The ‘mini-me’ guesthouse in Woodway reflects on, and updates, a classic Shingle-Style theme.
“COTTAGE” DIDN’T FLY with Carolyn. And, while “some people call it the super-garage,” Kevin says, that’s a little limiting. In the end, the straightforward “guesthouse” prevailed — though architect Tyler Engle offers his own entertaining interpretation of this delightful detached accessory dwelling unit: “It’s meant to be a new mini-me.”
That it is: Mini-me’s full-size counterpart is the maximally gorgeous main home in Woodway that Engle designed almost 20 years ago for Carolyn and Kevin (who have two kids, and a dog named Lucy).
For the expansive main home, “Their preference for the Shingle-Style summer houses of the Hamptons was reinterpreted for the Northwest climate and context with deep porches, substantial eaves and an integration with the landscape through formal outdoor rooms,” Engle says.
Modern interconnected spaces and updated custom details coexist cohesively with the traditional theme there, and again, very purposefully, in the guesthouse down the driveway, under the portico and along the woods. Except, this time, “modern” is a little more recent.
Most Read Stories
- Could Russell Wilson and the Seahawks consider the uncommon contract path of Tom Brady? | Matt Calkins
- Edgar Martinez, legendary Mariners DH, overcomes odds to make Baseball Hall of Fame in final attempt WATCH
- Tosh Lupoi's departure from Alabama could be Pac-12's biggest recruiting coup of the year
- Mariners acquire Reds infield prospect Shed Long as part of three-team trade with Yankees
- Fuller picture emerges of viral video encounter between Native American and Catholic students
“The guesthouse took the same materials in a different way, 17 years later, and a different function,” Engle says. “The gridded glass wall is traditional but more modern. All the materials, stains and floor colors match. The guesthouse is (the main) house, compacted.”
It’s amazing how much familiarity fits in these 1,387 square feet:
• From the first look: an “iconic gable-end facade with anthropomorphic windows,” Engle says — but “three windows in the front, instead of the pair.”
• The cerused white oak front door, with the same light-gray finish as the main home (but without its nickel inlay).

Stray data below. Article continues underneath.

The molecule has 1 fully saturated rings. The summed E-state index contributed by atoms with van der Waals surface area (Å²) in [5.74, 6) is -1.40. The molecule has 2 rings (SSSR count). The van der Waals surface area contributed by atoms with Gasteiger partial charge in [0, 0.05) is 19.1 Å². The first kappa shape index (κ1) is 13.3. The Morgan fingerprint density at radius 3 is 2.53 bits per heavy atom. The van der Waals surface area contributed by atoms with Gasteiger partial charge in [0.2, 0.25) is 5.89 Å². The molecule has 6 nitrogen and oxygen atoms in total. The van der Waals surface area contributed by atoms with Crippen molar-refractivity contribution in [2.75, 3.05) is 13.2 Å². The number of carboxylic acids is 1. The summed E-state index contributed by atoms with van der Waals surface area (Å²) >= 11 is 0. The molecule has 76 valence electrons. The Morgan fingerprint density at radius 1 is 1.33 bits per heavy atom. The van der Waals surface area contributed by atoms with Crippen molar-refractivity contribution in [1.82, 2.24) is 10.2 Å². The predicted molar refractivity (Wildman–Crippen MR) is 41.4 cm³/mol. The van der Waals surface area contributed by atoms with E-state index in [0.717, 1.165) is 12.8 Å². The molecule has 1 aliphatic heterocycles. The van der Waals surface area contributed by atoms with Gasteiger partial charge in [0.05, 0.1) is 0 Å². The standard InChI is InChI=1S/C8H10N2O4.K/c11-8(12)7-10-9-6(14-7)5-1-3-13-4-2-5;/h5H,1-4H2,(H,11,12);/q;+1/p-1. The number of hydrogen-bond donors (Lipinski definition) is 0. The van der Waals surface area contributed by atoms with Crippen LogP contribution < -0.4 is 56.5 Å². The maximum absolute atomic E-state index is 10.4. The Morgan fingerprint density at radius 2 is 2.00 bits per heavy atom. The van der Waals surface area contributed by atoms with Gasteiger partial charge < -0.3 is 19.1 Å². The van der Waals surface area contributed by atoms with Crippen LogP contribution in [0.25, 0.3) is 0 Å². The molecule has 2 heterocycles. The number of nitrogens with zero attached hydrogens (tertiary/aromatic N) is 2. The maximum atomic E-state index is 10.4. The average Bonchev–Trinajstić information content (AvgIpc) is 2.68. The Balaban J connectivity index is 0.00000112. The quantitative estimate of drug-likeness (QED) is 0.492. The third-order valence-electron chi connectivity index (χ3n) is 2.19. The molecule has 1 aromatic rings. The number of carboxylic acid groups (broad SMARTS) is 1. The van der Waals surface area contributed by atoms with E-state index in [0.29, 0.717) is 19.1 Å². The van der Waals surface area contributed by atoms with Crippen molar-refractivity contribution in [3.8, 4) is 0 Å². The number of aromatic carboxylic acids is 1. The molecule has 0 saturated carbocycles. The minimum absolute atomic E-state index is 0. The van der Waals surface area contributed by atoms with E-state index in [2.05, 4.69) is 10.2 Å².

• “We used some trusses for loftiness, which reflects back to the main house,” Engle says.
• The Tenino stone veneer, exterior trim details, columns and planter “all echo the main house,” Engle says — as do exposed beams, and lots of built-ins.
• The Pennsylvania bluestone entry “feels like the same space,” adds Kevin.
• Plus: shingles.
Like its label, the guesthouse itself is refreshingly straightforward.
“The main thing is the flow,” says Engle. “The split level makes it easy; spaces are together, but they’re not. Built-ins make this space work.”
Up the first set of stairs, the kitchen/living/dining area fills a peaceful, private space with windows wrapped around a corner, overlooking (and practically a part of) green, lush woods.
“Our back is to the neighbors,” Kevin says. “It feels like a retreat. It’s intentional; you’re not being spied on. We lived in here for three weeks while the floors (of the main home) were being refinished. It works like it’s supposed to.”
Up more stairs, the airy master suite mimics the windows and lofted ceiling of the main home’s master bedroom, with built-in cabinetry, a vaulted bathroom and a walk-in closet. “It’s very efficient,” Engle says. “Everything’s here.”
A laundry chute drops all the way downstairs, to the functional laundry and storage area — and even more room for even more people to sleep and bathe. “It’s for the guests of the guesthouse,” Kevin says.
As for the guesthouse’s future, he says, “The kids may move out there. Elderly family could stay there. Friends, family out of the country — who knows how it ends up being used?”
For now, it’s a lot like home.
“You wouldn’t appreciate the guesthouse unless you see the main house,” Kevin says. “Now the guesthouse is part of our vista. The guesthouse is the best.”